- August 24th, 2015
In 1930, while waiting in the cold outside a Leningrad prison where her son had been jailed, Anna Akhmatova met a woman, also with an imprisoned son, who asked her, “Can you write about this?” According to Giorgio Agamben, who relates this story in On Potentiality, Akhmatova instantly committed herself to writing — but not because she had a proven ability to create poems about horr
- August 18th, 2015on Robinson Jeffers: Poet and Prophet by James Karman (Stanford) & The Wild That Attracts Us, ed. ShaunAnne Tangney (New Mexico)
“Why does so much deep silence surround the name of Robinson Jeffers?” asked Horace Gregory in his 1953 review of Hungerfield, Jeffers’ sixteenth collection of poems. But Gregory knew the answer.
- August 5th, 2015
At Cambridge University in 1965, James Baldwin and William F. Buckley Jr.
- July 13th, 2015
The multi-voiced narrative is a near-obligatory routine for many mainstream novelists. It satisfies benign inclinations – first, to display one’s ample virtuosity, and then, to flatter the reader’s presumed perspicacity. Any single fictional character may see only a part of a situation but the reader is persuaded that he/she can see it all.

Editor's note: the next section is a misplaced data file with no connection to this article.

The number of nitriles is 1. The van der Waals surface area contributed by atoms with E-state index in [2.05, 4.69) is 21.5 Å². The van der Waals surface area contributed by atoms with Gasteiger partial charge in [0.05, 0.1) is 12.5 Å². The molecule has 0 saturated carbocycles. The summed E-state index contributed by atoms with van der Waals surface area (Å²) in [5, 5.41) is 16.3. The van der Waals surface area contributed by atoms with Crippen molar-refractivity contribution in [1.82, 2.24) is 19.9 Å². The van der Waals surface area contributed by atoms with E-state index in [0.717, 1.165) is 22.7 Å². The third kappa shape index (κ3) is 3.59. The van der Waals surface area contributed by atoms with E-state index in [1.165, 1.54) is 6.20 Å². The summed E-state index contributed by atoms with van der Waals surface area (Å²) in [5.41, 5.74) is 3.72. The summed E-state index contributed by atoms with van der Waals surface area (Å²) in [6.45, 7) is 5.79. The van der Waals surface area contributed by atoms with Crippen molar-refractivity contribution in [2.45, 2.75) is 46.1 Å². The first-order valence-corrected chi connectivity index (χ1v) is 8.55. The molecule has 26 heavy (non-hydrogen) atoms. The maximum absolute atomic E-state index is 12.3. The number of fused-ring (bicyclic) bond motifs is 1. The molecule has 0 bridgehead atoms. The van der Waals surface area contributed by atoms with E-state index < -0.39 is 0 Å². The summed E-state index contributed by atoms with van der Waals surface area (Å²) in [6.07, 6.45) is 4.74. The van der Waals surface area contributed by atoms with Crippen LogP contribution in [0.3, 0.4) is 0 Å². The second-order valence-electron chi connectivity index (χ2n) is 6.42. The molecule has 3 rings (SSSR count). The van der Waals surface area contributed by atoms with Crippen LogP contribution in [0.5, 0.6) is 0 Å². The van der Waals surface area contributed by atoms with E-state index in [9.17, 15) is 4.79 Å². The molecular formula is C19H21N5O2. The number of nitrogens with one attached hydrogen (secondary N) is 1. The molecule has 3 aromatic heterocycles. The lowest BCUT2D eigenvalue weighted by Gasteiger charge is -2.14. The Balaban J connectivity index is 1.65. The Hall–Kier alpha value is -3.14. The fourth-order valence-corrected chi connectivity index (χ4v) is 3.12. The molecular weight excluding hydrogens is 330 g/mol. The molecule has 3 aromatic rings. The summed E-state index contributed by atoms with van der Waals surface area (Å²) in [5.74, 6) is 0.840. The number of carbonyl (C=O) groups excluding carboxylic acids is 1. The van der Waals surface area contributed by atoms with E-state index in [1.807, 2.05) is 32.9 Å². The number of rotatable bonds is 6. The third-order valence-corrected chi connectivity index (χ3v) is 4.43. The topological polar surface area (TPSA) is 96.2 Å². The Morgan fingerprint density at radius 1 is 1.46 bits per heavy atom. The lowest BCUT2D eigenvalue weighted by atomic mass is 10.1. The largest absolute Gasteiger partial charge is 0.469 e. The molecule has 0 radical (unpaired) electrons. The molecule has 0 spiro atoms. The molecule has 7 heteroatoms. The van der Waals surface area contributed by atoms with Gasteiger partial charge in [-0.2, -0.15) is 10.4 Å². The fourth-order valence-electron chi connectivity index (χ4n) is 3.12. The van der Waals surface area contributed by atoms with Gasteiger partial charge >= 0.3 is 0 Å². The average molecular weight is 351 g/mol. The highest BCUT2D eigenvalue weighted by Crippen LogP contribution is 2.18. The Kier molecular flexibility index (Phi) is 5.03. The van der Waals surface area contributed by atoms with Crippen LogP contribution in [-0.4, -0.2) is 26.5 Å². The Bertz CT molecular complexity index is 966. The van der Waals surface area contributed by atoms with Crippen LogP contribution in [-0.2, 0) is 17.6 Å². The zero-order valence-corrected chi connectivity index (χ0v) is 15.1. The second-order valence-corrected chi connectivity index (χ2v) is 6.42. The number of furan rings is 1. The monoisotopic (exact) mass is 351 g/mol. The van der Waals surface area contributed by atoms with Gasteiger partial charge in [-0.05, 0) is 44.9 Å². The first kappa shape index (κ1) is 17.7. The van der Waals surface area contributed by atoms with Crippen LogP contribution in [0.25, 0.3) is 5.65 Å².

- June 8th, 2015on The Travels of Daniel Ascher, a novel by Déborah Lévy-Bertherat, trans. by Adriana Hunter (Other Press)
In March 1942, German SS officers and their French hosts began deporting Jews from the Gare d’Austerlitz in Paris to their deaths in Eastern Europe. Before being led onto convoys by French gendarmes, Jews were held in a crumbling housing project at Drancy, a northern suburb.
- May 28th, 2015on Paper Collage by Georges Perros, translated by John Taylor (Seagull Books/University of Chicago Press)
“I write. It’s not my trade. No trade resembles man. It’s what I can do,” writes Georges Perros in the third and final edition of Papiers collés (Paper Collage), the aphoristic literary and philosophical jottings for which he is best known. He continues: “I know that if I’m not writing, something is not quite right and announces a catastrophe.